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What happens during the charging process is this: During charging, an external electrical power source (the charging circuit) applies an over-voltage (a higher voltage than the battery produces, of the same polarity), forcing a charging current to flow within the battery from the positive to the negative electrode, i.e. in the reverse direction of a ...


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The power consumed by your circuit determines how fast the battery drains. P = I * E: power (Watts) is found by multiplying the current (Amps) by the voltage (Volts). Since your battery has a (reasonably) constant voltage under normal operation, current is the variable here. I = E / R, amps = volts / ohms. If we combine these two equations, we get P = E ^ ...


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You can think of charging the battery as being like charging a leaky capacitor - ie one which has a high (but not infinite) resistance dielectric material between its plates. So you connect the + terminal of the DC supply to the + electrode of the battery/capacitor, and likewise for the - terminal/electrode. The DC supply drags electrons from the + ...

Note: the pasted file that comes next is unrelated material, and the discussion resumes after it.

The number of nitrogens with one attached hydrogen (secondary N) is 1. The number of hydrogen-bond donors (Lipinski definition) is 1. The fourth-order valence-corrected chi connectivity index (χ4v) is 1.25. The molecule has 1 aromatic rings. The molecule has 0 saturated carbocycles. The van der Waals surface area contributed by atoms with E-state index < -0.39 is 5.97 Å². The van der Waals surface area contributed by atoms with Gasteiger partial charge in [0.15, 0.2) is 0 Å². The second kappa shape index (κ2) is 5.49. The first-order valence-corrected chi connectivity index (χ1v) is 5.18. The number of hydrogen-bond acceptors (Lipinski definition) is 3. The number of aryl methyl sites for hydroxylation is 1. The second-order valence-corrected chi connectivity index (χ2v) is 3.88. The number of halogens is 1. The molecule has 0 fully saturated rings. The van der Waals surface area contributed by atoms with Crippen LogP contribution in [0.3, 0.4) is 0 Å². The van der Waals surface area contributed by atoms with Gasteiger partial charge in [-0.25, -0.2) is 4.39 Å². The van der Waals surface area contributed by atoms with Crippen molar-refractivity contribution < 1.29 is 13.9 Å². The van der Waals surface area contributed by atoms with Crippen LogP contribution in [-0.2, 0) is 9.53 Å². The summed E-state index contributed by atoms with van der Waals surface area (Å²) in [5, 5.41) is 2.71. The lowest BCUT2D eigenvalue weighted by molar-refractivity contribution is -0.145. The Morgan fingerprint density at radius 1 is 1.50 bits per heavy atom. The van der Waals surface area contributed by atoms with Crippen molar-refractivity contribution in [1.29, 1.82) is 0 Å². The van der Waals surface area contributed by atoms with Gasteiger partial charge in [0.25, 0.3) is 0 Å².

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The battery which if working normally has within it a chemical reaction occurring which produces a potential difference across its terminals which in your case is $12$ volts. When an external conducting circuit is connected to the terminals of the battery a current flows from the positive terminal, through the external conducting circuit, to the negative ...


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A battery is conceptually very similar to a water pump. A pump creates a pressure difference between its two ends so water flows in an external circuit from the high pressure end, through the circuit and back to the low pressure end. A battery creates a difference in the electrical pressure$^1$ between its two end so electrons will flow out of the anode, ...


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This is to do with the way batteries work. Batteries store their energy chemically and the release of electrons is due to a chemical reaction in one side of the battery which are 'collected' by another chemical reaction in the other side. This is termed a Galvanic cell. To create a AC current, the chemical reaction in each side of the cell would periodically ...



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